An official delegation consisting of several Mason representatives is headed to Paris at the end of November to attend the 21st Session of the Conference of the Parties (COPs) at the United Nations Framework Convention on Climate Change (UNFCC).
The delegation traveling to the U.N. climate convention, also known as COP21, will consist of Paul Schopf and Jagadish Shukla, Department of Atmospheric, Oceanic, and Earth Sciences professors; Michael Shank, media expert and adjunct professor in the School of Conflict Analysis and Resolution; and Neil Ransom, a graduate student in the Department of Environmental Science and Policy.
Shank attributes Mason’s leadership on climate change issues to the opportunity ahead, noting that it all began in February when the Mason Forum on Climate Change kicked off, and he was connected with Schopf and Shukla.
“The forum’s aim, ultimately, was to help Mason become a ‘leader in trans-disciplinary approaches to climate change curriculum, research and public engagement,’” explained Shank. “Mason has since become that leader and the school’s delegation to the U.N. climate talks in Paris is illustrative of Mason’s leadership at both governmental and non-governmental levels.”
Members of the delegation will serve as observers throughout the conference to build networks while sharing solutions with other non-governmental organizations (NGOs).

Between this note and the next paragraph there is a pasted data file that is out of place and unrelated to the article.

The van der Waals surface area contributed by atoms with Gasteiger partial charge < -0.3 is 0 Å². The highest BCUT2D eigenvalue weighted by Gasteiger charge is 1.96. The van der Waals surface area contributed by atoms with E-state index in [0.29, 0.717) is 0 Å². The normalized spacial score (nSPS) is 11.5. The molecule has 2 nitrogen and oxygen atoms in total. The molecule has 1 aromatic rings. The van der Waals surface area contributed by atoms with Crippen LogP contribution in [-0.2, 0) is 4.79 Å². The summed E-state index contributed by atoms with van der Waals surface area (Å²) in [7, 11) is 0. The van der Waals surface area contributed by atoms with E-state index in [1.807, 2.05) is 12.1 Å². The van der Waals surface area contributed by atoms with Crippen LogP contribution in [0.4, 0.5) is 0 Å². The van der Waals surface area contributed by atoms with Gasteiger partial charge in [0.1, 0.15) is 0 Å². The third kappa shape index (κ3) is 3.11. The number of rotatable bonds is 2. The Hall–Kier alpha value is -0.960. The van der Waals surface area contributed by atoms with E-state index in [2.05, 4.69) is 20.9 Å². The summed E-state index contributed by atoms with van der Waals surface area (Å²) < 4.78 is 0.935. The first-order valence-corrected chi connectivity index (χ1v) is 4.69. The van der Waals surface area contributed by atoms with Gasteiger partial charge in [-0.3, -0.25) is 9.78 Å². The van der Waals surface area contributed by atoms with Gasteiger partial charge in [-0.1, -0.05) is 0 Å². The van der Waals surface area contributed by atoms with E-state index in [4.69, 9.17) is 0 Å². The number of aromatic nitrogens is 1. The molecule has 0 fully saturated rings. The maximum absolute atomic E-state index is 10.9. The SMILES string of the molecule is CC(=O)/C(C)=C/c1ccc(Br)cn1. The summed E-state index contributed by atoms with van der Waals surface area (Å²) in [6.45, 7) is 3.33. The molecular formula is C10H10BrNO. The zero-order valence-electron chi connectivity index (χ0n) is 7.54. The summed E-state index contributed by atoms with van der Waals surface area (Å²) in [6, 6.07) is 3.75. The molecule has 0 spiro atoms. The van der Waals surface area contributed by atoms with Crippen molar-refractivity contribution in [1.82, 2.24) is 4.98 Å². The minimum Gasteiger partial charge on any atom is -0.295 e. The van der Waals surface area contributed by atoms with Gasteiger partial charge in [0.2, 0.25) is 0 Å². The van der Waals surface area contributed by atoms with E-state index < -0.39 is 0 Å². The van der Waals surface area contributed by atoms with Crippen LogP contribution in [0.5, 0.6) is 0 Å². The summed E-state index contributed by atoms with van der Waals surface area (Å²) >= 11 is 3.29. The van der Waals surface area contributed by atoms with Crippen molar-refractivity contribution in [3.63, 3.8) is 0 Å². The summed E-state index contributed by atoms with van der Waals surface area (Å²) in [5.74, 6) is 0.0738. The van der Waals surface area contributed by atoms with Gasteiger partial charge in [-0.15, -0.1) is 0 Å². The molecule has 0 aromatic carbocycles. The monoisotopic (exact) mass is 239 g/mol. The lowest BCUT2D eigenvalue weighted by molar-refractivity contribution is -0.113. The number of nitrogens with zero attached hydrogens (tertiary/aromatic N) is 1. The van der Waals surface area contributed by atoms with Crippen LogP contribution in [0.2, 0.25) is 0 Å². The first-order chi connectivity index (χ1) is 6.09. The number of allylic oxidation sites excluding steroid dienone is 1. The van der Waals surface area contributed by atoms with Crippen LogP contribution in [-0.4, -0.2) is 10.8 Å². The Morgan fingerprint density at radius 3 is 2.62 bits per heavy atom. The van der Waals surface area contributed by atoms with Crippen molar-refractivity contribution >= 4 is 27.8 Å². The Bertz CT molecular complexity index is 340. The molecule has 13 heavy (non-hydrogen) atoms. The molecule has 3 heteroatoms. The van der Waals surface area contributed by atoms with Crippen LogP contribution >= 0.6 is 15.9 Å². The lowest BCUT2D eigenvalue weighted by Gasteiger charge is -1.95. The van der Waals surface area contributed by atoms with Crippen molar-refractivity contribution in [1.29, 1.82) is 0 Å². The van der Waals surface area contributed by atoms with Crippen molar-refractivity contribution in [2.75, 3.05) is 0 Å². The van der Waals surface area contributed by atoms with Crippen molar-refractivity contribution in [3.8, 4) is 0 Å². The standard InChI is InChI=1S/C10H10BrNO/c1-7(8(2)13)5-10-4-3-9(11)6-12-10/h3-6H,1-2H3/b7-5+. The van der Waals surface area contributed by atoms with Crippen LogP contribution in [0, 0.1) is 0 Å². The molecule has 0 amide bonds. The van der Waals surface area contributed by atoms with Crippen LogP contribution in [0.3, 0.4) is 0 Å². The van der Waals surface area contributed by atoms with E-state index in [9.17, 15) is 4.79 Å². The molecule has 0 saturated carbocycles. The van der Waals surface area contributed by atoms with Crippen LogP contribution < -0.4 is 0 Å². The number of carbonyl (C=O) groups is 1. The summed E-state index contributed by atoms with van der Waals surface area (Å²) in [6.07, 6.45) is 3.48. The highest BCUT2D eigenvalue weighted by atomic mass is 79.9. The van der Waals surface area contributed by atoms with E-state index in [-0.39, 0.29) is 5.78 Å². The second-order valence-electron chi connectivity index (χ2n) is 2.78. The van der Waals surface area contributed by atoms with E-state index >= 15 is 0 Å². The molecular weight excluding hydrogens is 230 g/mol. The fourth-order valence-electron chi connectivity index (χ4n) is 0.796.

“The COPs are the key mechanism through which the UNFCC conducts its business,” said Schopf, Head of Delegation for Mason’s NGO representation at the summit. “The most important change [to come from the UNFCC] has become the concept that all countries, not just developed nations, will participate in reducing carbon emissions.”
With that concept comes Intended Nationally Determined Contributions (INDCs), climate action commitments submitted by individual countries that outline actions to be taken post-2020 in an effort to keep the planet’s temperature increase below two degrees centigrade, Schopf explained.
The U.S. and China, along with other countries, have already submitted their INDCs, while “key players” such as India and Brazil have yet to announce their commitments.
The representatives’ work at the conference will be beneficial to the Mason community, Shank said.
“Bringing climate-related and Paris-based knowledge, experience, and relationships back to Mason’s School for Conflict Analysis and Resolution will be critical for cultivating the school’s focus on climate conflict,” he explained. “This is a burgeoning field of study and as cases of climate conflict become more commonplace… the academic conflict community must expand its theory and practice portfolio.”
As a Ph.D. student and professor, Ransom plans to incorporate his experience into the courses he teaches. He will include units on climate change and help his student network with professionals.
“I feel lucky to have this opportunity and excited to be able to participate in the most important climate change event of the year,” Ransom said. “I am grateful for the opportunity to attend this conference and represent GMU’s graduate students.”